He said that his meeting with Fenech, concerning land reclamation, took place after the government had issued a call for land reclamation proposals.
He states that he had not arranged a meeting between Fenech and technical persons to discuss his project, since it had not yet been approved.
Farrugia had been quoted as saying that the public only knew 5% of the whole story. Asked on this assertion, he said that this resulted from Enemalta's findings.
He states that he immediately asked Enemalta to investigate, and that he tabled all the relevant documentation in Parliament.
Farrugia states that he was only aware of the controversy surrounding Enemalta's acquisition of Montenegrin wind farms when it made the news a few months ago. It was alleged that Fenech made millions off the deal.
But he concedes that her reporting on the Panama Papers was based on substantial evidence.
He also insists that he was being put in danger as a result.
He laments that at times, he could not leave his home without people taking photographs which would be sent to Daphne.
Farrugia insists that he did not consider Caruana Galizia's work to be fake news. But he notes that he was frequently mentioned in her blog, and that a lot of the information about him was untrue.
Comodini Cachia now refers to tweets made by Farrugia, in which he goes on about "bloggers" and "fake news."
He describes Buttigieg as a pragmatic individual, and one who could provide useful advice.
The minister is asked questions on Johann Buttigieg, who was appointed chief executive of the Planning Authority when he was the parliamentary secretary responsible for planning.
"I believe that minister Mizzi delivered far more results than had been delivered by others in previous governments," he states.
In his response, Farrugia insists that Mizzi outperformed his predecessors.
Lofaro and Comodini both highlight that while Mizzi's portfolio was removed, he still remained politically responsible for major public projects.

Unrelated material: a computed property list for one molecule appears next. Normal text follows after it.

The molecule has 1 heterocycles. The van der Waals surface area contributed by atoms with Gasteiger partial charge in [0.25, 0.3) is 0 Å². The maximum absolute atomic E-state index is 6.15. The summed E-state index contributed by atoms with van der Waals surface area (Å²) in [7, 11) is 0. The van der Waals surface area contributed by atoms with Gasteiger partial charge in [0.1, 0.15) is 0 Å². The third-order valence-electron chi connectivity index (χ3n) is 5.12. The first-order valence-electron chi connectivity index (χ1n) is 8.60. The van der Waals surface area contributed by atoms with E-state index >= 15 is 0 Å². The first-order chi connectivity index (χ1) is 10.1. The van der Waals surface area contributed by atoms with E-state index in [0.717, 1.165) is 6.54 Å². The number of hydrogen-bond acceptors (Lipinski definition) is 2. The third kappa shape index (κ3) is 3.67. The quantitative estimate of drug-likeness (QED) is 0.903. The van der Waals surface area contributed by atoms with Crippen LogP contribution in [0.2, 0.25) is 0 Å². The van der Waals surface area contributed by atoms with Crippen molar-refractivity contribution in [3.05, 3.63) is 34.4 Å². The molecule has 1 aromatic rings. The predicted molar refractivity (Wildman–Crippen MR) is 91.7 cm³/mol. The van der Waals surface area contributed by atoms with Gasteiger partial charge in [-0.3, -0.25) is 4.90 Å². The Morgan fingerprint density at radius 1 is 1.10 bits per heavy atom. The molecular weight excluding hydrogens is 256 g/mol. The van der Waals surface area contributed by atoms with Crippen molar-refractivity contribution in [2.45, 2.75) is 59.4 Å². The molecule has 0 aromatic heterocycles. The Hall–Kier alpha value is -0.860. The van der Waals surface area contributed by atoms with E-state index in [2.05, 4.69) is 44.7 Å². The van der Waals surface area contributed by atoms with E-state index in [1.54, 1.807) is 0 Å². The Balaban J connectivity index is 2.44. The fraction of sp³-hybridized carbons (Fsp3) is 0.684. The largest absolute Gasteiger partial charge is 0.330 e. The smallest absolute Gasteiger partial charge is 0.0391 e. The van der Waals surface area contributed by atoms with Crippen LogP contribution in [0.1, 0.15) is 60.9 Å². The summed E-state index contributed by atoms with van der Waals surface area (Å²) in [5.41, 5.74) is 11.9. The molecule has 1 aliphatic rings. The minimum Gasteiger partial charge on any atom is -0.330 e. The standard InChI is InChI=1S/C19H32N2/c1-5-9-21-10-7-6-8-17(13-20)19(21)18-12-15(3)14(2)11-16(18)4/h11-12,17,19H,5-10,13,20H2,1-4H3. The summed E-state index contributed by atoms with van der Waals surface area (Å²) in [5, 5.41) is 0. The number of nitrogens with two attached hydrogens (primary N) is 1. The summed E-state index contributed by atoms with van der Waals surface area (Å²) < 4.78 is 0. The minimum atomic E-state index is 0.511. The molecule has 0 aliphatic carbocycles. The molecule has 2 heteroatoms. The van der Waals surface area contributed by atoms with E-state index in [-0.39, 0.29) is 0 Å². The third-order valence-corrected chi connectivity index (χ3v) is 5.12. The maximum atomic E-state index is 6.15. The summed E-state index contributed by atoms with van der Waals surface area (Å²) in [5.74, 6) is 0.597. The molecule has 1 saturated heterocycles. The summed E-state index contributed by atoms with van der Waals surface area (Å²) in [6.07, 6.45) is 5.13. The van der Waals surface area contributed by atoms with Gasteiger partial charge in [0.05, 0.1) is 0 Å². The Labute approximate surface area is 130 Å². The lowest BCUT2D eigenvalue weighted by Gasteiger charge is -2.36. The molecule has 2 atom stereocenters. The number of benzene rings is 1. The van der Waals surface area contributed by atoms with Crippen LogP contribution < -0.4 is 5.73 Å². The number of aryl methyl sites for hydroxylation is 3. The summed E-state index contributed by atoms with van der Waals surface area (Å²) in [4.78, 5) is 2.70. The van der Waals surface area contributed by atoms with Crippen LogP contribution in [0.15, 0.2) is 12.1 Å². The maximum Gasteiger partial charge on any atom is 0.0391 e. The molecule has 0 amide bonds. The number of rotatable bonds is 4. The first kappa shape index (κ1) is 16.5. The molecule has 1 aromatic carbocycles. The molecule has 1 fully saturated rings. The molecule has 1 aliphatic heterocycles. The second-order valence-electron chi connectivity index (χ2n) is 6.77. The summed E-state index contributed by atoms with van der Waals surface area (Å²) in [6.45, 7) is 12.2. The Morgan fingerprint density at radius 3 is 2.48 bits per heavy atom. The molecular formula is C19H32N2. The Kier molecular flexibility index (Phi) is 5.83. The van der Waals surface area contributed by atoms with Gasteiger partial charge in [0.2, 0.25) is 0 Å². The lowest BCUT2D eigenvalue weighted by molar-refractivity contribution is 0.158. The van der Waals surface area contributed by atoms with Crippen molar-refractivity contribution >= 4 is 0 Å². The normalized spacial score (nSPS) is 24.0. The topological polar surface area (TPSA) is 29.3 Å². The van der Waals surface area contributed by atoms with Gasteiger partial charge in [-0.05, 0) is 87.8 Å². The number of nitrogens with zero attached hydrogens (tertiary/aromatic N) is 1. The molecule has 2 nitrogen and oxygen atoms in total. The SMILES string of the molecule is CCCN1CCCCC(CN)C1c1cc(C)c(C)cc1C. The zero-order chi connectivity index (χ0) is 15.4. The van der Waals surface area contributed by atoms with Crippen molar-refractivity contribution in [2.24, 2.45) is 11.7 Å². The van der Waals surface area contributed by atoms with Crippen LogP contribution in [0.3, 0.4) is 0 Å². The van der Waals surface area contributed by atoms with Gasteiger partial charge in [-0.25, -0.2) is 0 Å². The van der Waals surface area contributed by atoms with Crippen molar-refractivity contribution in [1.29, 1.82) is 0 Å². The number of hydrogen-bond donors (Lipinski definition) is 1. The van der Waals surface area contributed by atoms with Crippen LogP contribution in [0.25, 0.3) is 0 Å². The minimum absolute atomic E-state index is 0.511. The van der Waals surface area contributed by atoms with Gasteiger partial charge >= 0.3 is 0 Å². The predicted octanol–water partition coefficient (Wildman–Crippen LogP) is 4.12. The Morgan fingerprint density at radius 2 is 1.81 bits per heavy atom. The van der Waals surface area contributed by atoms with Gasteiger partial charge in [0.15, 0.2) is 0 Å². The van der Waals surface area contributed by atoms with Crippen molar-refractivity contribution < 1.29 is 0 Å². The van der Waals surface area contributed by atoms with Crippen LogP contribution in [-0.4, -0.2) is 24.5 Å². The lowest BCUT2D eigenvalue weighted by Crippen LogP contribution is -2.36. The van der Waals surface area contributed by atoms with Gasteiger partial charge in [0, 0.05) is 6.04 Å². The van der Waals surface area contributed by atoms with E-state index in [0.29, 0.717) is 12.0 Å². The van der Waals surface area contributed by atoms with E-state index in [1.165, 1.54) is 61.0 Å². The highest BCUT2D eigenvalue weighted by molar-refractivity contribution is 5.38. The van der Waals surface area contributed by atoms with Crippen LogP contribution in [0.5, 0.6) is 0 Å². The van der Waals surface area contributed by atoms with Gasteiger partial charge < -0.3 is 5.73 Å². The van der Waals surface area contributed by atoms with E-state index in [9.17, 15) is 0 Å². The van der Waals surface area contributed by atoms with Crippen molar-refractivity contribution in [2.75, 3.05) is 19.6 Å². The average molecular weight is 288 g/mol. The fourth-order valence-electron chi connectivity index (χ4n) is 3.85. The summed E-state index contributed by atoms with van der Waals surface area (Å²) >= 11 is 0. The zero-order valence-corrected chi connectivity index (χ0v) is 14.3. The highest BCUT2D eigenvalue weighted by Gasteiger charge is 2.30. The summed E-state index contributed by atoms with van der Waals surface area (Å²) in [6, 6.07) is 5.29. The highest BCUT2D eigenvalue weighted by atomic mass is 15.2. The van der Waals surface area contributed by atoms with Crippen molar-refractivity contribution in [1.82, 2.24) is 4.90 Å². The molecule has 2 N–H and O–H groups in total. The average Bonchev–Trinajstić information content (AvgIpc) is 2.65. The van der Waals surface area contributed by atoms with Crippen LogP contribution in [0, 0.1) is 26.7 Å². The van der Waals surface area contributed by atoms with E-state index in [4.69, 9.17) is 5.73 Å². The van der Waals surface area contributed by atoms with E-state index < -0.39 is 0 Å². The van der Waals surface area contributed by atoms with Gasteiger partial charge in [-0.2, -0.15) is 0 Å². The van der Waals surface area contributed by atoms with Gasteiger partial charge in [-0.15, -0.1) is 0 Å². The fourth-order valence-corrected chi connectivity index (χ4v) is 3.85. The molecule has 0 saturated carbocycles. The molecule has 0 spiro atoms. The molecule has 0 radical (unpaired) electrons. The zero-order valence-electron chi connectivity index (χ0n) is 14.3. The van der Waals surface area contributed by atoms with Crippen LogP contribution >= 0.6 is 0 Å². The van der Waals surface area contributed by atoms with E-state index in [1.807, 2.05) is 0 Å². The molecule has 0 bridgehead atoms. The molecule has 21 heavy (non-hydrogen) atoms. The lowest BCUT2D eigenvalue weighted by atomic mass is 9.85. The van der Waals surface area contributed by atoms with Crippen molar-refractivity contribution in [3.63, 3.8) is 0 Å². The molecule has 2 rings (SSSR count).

But Lofaro questions this assertion, noting that Schembri stayed on as Muscat's chief of staff.
He insists that Mizzi and Schembri have both assumed political responsibility for their actions.
Farrugia states that the removal of Konrad Mizzi from the post of Labour deputy leader, and the removal of his ministerial portfolio, shows how politically naive his former colleague had been when he opened a secret company in Panama.
He adds that when Muscat decided not to act against them, he understood that Muscat would also assume responsibility. He said that he also understood that Mizzi and Schembri explained themselves, and that Muscat was ready to act against them should it be revealed that the reality was different.
The minister states that when he met Muscat on Mizzi and Schembri, he argued that they should assume political responsibility.
He states that he never entered into Gafà's role in Castille.
Farrugia is asked whether he knew Neville Gafà, and said that he knew him a little, primarily because he lived in St Paul's Bay.
He insists that he did not express any interest to be appointed Minister for Home Affairs.
The minister insists that he came to know about that an early election would be called on 2017 only on 1 May of that year, when it was publicly announced by Muscat.